The curator of the project is Finnish art historian and internationally renown curator Maaretta Jaukkuri.
“The wise man loves water.”
The theme of the 2017 VICTOR VASARELY INTERNATIONAL CONTEST FOR ART IN PUBLIC SPACE III is water. Water is the basis of life and has throughout history gathered a myriad of symbolic meanings.
It has been held sacred in religions, it has created gods and goddesses, it has served in rituals and challenges that have purified and tested human body and soul. Artists of all times and cultures have also been inspired and challenged by its “physical, pre-semiotic properties of water when they use it as a medium or material for art-making.” (David Clark, Water and Art)
Budapest is a city of water and its underground geothermal springs and caves make it the largest known thermal cave system in the world.
The idea of water as the theme of this program took shape during my visit to Óbuda last autumn. Óbuda is the oldest part of Budapest. It is a historically dense area with buildings dating back to the Roman period while the centre is characterized by old baroque buildings and the new blocks of flats built during the 60s and 70s. While walking in the streets of Óbuda, I started thinking how much history the milieu contains and how it is both visible and invisible. I had a feeling of an excess of stories, meanings, and symbols. When thinking about this experience afterwards, I felt that there was an invitation to get a breathing space, a moment of letting go, a physical situation and a moment to reflect one’s own experiences and feelings. This led to the choice of water as the theme, concept and material of this project. The presence of water with its fluidity and its impact on the surrounding area as well as the way it lives with the weather reminds us something of the basic conditions of life.
In this connection, water is understood as a medium and material for art. Its visual presence is all-important, but its role and function in the work is free to be defined by the artist. We will look more for what water can express or contribute to giving shape and meaning for our time. Paraphrasing George Bataille’s idea, we can think of what is water’s “job” or what it does rather than its literal meaning.
Water in this connection can be seen both a noun and a verb.
Water in contemporary consciousness is also imbued with its present state often seen as an offer but also threat to life due to the dangerous levels of pollution in the oceans of the globe. Here, however, we can think of water in all shades of its chemical, biological, symbolic and cultural meanings.
The presence of water creates a feeling that is simultaneously something primal, but also philosophical and cultural. Understood in this way, the question is also about art’s freedom to shape its view of our time to be shared with other people.
It has also been noted that water shares some of the characteristics of our era: it is fluid, changes its shape and composition in accordance with the forces that surround and impact it. Here the similarity is also paradoxical as while sharing qualities of this time, it also has something eternal about it. It is a necessity to life, but it has also a unique presence; it is beautiful, mysterious and playful.
Artists are invited to present their ideas of combinations of sculpture and water or water sculptures. The combinations of water and art are usually conceived as fountains. Fountain is, however, not the thematic premise of this project, instead we see water as a possible medium in a wide range of sculptural possibilities.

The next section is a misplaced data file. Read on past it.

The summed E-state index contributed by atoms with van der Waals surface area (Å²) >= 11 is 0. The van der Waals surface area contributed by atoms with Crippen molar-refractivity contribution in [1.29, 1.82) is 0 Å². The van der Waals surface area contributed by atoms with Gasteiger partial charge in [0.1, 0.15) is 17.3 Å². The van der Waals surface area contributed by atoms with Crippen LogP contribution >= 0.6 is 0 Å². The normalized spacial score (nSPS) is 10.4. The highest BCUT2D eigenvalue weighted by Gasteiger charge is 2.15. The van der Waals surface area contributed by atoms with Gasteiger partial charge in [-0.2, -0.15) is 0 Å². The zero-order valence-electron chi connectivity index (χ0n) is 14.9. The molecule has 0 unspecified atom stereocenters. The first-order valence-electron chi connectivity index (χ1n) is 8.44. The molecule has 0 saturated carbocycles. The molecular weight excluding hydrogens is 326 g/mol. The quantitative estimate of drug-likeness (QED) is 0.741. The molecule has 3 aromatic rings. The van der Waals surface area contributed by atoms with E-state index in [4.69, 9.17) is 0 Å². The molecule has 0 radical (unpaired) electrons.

Water reflects light and is imbued by the optical-kinetic visuality that was so close to the philosophy of Victor Vasarely, the artist in whose name this competition is arranged. Vasarely was also keenly aware of the role of the spectator in art as well as the by now crucial discussion of the necessity for art and science to engage in dialogues and together work for the values which today incorporate the living conditions of both humans and nature. In his Notes Brutes (1972) he writes: The art of the past drew on a more restricted view of nature, immediately accessible to our senses. But science has shown us that nature is infinitely more vast … We’re projected into unknown structures. Outside the human scale, between atoms and nebulae, the soul is just a beam of homogenous waves… Our egocentric vision must develop in the direction of total community consciousness…We are no longer static contemplators, but dynamic participants… (Paroles d’Artiste, Victor Vasarely, Éditions Fage, 2016)
I prefer to call the place/space created by this work rather common or shared than public. The idea of a public space implies that someone is addressing you. Common space is a place to share experiences where the onlooker is seen as a participant in the process of realizing a moment of art. This idea was clearly expressed by Marcel Duchamp in a talk that he gave in 1957 when he said: “All in all, the creative act is not performed by the artist alone; the spectator brings the work in contact with the external world by deciphering and interpreting its inner qualities and thus adds to the creative act.” (The Writings of Marcel Duchamp, ed. Michel Sanouillet and Elmer Peterson) This understanding is very much part of the dynamics of contemporary art and, in particular, in cases where works are in public/common spaces.
This was also one of the main tenets of Victor Vasarely’s thinking. “I’ve often said: the art of privileged few must become that of the community. The main thing is to resolve this transition, both technically and aesthetically.” (Paroles d’Artiste)